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Tuesday, December 9, 2008
Let’s face it! When the weather gets cold and nasty, few of us think about going fishing. Winter is right around the corner, and hunting season is in full swing. However, fish still have to eat if they are going to survive, so there must be some good fishing left. This was what I kept telling myself as I made the long drive last week to the Mohawk Reservation along the St. Lawrence River in upstate New York. My buddy Will Clute told me that the smallmouth were still active early in the morning and that I had to be at the boat launch before it got light.
Do you know how cold it is in November at ? COLD! I brought enough clothes to withstand whatever hell Will would subject us to as we screamed over the fog tipped water at 45 miles an hour. It was bad enough that we couldn’t see where we were going; by the time we got to where he was heading, we couldn’t feel anything either. Will encouraged us by promising huge smallies that would most assuredly be cruising the shallows in search of crayfish or minnows.
The “us” included my nephew Kenny, and my good friend Bill Haenel. None of us really believed Will when he told us to tie on a surface lure. “You’re kidding….right”, I looked at Will as if this were some sort of painful joke. “Cast as far as you can”. (He ignored my question). “You have to get the lure as far away from the boat as you can, because they are skittish in this shallow water.”
I have always believed that it is really bad luck to catch a fish on the first cast. “I’ve got one”, Kenny exclaimed, much to my chagrin as it was his first cast. It was still quite dark, but light enough for us to see the huge boil that accompanied the strike. After several “Holy ….s” and other appropriate noises, we all admired a bass of nearly five pounds as it valiantly continued to twist and flop in defiance of our all too long attempt at weighing and picture taking.
I’m sure we were all wondering if this was a fluke, or these fish actually were hitting on surface lures in 33 degree weather. Two casts later, Will was fast to an even bigger bass that torpedoed his Zara Spook. For the next fifteen minutes, we had enough surface action by certifiably lunker smallmouths to last all of us through the long cabin fever infested months to come. However, as the first rays of sunlight began to burn away the lingering fog, the bass seemed to lose interest in our offerings.
“They’re still here,” Will exclaimed as a huge shape swam slowly by our boat. “We better switch to tube jigs.” Will prefers green crayfish colored four or five inch tubes dragged along the bottom. These lures are arguably the best all around choice for all season bass fishing in the region of the St. Lawrence. The best technique for using these lures is a slow drag along the bottom. Will uses a ¼ to ½ oz jig head, depending upon the depth chosen. He cautions that the biggest mistake novices make is that they try to over work the lure. “Just cast it out, let it settle on the bottom, wait a few seconds, then slowly raise the rod tip a bit and lower it. You will feel either a slight tap or a spongy feeling as you raise the rod. In either case, SET THE HOOK.”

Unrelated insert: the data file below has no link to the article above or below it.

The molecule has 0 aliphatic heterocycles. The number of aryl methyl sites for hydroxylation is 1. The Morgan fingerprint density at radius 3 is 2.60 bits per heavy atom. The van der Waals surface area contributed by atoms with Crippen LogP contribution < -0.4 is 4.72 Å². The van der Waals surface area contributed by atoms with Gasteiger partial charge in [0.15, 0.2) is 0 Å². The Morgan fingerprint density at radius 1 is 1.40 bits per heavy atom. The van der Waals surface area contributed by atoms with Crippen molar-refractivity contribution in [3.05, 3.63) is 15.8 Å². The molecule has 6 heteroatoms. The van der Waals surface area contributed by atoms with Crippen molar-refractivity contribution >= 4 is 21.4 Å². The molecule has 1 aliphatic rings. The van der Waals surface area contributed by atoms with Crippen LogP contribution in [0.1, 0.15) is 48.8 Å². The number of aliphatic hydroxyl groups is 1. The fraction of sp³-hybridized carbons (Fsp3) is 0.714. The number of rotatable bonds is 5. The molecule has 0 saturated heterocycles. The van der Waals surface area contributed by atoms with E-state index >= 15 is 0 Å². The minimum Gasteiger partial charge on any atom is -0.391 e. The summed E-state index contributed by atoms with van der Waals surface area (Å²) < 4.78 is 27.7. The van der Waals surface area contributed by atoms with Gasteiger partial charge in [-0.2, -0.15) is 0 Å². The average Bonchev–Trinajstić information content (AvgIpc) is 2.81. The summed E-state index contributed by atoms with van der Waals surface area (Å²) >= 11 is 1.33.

We were able to catch five or six more bragging size bass on these green tubes. Although I originally felt that these fish would respond to other similar offerings, it soon became apparent that they had become fairly selective. I even tried enticing them with a crayfish imitation streamer, but sadly to no avail. I would rather catch one big bass on a fly rod than any number on conventional tackle. However, I’d rather catch fish on a broom stick than no fish at all!
Will claims that this fishing will stay good until December. He adds that the fish will even still hit on the surface. I realize that this probably sounds as surprising to many of you as it did to me. However, fortunately we have both pictures and video to accompany this journal entry. I will close by adding a few tips of my own. If you decide to give this late season bass fishing a try, here are some things to keep in mind. First, dress appropriately! I don’t know how many times I have taken people fishing in cold weather and spent the entire time watching them shiver. I don’t care how good, the fishing is, if you are miserable, you’ll stay miserable.
Second, remember that no matter what you use, SLOW DOWN your retrieve. As the water gets colder, the fish’s metabolism gets slower. They will not waste energy chasing baits. It’s just not worth it to them. Third, make sure you have fresh, strong line. While the actual battle may be less intense, most of the fish will be at or near the bottom. (I know that is contrary to the top water “surprise” of this article.) Line that is abrasion resistant will hold up better to scrapes and cuts that are possible from dragging the heavier jigs along the bottom.
Finally, keep your expectations realistic. You are probably not going to find fish eagerly gorging themselves as they often do earlier in the year. You are also going to have to drop your lure fairly close to where a fish is holding. That means that most of your casts will go noticed. However, consider anything that happens to be a bonus. If you get to spend time on the water and catch a few fish in the process, then you’ve made the time until the season starts all the more bearable.